Sunday, April 22, 2007

"Ehfoh Avi?"

My son came to me this evening and said, "I know a story you can write about for your blog... Write about what happened today in the Beaches."

"What happened today in the Beaches?" I tried to recall.

"You know, the man who spoke Hebrew..."

"That won't interest anyone; that sort of stuff happens all the time..."

And yet I still find myself writing this at my son's earlier request...

The Beaches is at the southernmost point of Toronto, bordering Lake Ontario. It is a beautiful community with the most wonderful architecture -- which happens to be rather expensive real estate -- and is in high demand. There is a boardwalk alongside the beach, and nearby is the main street with funky shops, cafes, salons, restaurants, pet shops and bookstores.

People patrol up and down the main street, Queen Street east, many of them with dogs in tow, or carriages and toddlers. There are nearby parks and pools and gardens for visitors and natives to enjoy.

Today was a glorious Toronto day, a summer day, not an April 22nd type of day. Towards the end of the afternoon, we packed up the kids and dog, and headed to the Beaches, first doing our stroll on the avenue before heading to the boardwalk and beach area itself.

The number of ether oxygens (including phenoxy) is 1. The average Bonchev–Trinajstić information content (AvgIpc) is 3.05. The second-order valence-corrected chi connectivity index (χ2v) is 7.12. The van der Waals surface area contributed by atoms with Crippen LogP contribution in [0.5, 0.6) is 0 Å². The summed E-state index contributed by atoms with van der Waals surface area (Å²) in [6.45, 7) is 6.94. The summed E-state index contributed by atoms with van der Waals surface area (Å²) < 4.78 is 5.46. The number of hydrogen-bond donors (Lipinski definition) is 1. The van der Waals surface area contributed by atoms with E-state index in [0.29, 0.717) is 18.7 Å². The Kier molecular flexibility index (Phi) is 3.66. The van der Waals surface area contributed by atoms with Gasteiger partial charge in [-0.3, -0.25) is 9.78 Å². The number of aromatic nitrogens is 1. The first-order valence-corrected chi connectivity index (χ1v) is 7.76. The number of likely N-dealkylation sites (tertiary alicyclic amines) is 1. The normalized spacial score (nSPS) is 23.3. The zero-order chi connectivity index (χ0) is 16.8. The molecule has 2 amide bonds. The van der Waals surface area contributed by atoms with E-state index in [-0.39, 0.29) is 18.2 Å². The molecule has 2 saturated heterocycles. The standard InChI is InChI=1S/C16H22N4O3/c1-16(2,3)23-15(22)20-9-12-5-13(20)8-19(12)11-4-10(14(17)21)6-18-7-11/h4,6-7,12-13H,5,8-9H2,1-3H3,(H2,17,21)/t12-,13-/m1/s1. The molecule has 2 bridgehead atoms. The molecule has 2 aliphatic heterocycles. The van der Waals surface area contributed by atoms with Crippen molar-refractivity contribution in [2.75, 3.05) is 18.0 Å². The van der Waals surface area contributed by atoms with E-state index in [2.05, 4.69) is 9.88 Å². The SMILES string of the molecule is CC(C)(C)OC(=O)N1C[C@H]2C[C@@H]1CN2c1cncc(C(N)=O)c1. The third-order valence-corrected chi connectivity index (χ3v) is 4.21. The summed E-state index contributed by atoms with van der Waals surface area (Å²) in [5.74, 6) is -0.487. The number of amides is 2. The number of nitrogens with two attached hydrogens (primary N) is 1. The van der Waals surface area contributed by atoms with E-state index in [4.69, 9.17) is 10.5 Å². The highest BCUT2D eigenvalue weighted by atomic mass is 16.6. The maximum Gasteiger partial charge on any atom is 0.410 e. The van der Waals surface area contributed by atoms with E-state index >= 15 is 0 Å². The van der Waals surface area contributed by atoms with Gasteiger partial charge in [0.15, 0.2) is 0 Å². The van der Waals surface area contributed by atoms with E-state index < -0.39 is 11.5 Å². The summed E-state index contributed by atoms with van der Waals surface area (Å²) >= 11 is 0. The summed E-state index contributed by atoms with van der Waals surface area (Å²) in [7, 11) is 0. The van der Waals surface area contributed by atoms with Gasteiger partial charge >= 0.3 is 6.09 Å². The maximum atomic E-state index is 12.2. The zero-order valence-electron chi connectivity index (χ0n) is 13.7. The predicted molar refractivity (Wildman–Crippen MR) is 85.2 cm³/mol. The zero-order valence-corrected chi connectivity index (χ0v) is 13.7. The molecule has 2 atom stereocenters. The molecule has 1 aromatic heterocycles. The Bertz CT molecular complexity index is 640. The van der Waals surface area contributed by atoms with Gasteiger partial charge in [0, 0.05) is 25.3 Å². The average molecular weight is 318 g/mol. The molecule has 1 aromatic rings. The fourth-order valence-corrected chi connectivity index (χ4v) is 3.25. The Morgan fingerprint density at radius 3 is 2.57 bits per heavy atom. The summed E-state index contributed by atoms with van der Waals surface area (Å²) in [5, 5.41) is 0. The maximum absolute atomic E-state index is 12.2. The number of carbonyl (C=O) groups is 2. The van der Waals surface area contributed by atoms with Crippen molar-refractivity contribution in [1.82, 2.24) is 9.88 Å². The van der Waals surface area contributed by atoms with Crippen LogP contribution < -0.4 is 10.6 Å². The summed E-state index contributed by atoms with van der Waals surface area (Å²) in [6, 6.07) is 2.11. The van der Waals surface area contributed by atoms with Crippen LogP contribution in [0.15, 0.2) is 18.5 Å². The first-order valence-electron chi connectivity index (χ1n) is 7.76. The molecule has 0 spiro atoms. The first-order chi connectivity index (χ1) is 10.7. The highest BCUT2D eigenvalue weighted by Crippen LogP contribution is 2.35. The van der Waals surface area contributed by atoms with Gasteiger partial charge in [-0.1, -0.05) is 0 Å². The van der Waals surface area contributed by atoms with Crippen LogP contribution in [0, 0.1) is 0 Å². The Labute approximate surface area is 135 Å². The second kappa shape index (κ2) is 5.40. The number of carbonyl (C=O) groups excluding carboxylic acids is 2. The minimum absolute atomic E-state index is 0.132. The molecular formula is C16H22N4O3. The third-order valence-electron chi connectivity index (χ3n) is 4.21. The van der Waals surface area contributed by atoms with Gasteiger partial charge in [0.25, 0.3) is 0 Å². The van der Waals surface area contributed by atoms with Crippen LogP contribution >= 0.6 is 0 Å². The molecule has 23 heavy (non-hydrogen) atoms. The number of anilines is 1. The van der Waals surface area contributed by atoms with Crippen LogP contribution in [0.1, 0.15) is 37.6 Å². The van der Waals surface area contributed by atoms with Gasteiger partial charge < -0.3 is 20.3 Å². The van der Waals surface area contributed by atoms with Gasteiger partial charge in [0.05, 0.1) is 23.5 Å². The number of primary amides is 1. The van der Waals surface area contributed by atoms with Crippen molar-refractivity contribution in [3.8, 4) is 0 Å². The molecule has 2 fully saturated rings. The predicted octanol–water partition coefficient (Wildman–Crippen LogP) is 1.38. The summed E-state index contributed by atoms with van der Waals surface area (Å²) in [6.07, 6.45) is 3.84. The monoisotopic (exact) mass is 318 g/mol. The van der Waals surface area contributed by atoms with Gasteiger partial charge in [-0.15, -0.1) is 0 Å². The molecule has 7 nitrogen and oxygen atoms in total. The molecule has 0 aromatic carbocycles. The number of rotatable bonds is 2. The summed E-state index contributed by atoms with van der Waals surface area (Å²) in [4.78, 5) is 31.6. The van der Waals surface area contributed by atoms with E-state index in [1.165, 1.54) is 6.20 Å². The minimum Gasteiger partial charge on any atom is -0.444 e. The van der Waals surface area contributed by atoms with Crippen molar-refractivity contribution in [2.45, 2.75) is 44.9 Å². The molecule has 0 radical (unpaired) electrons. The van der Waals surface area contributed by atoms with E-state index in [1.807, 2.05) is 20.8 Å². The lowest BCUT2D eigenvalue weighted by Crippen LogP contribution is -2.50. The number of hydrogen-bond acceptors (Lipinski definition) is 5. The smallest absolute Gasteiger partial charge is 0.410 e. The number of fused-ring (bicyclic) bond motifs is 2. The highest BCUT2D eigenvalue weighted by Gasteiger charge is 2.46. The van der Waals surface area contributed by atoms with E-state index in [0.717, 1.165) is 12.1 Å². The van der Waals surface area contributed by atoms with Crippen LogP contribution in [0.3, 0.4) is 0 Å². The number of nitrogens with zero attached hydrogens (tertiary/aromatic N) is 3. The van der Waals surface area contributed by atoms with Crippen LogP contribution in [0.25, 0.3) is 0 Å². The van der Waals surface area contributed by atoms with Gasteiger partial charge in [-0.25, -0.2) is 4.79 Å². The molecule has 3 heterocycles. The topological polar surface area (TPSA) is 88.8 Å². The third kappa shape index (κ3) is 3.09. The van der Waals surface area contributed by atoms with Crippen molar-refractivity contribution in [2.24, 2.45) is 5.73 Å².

I was with my two sons in front of a pet store, where I was trying to get Max to take a drink from a water bowl outside the store. He was more interested in sniffing out the other pooches at the watering hole than the water itself.

Suddenly I heard Hebrew being spoken. I turned around to look and saw two fifty-something couples conversing. I'm the type of person to pipe up when I hear Hebrew in a very public place and I often throw in a word or two to startle the speaker. This time I held back.

My oldest son heard the Hebrew and pointed it out to me. I nodded, implying that I know.

I then called him by name and told him to come.

The next thing I heard was one of the Hebrew-speaking men say, "Ehfoh Avi?" (where's Avi?)

I turned, and with a big smile said, "Hu shum"! (he's there)

I think my son was surprised by this brief exchange. If he'd only know what kind of in-depth conversations I've had with strangers when I hear them speak Hebrew in least-expected places in Toronto and elsewhere.

I smiled at my son as we walked away and told him that in our case, English AND Hebrew are universal languages.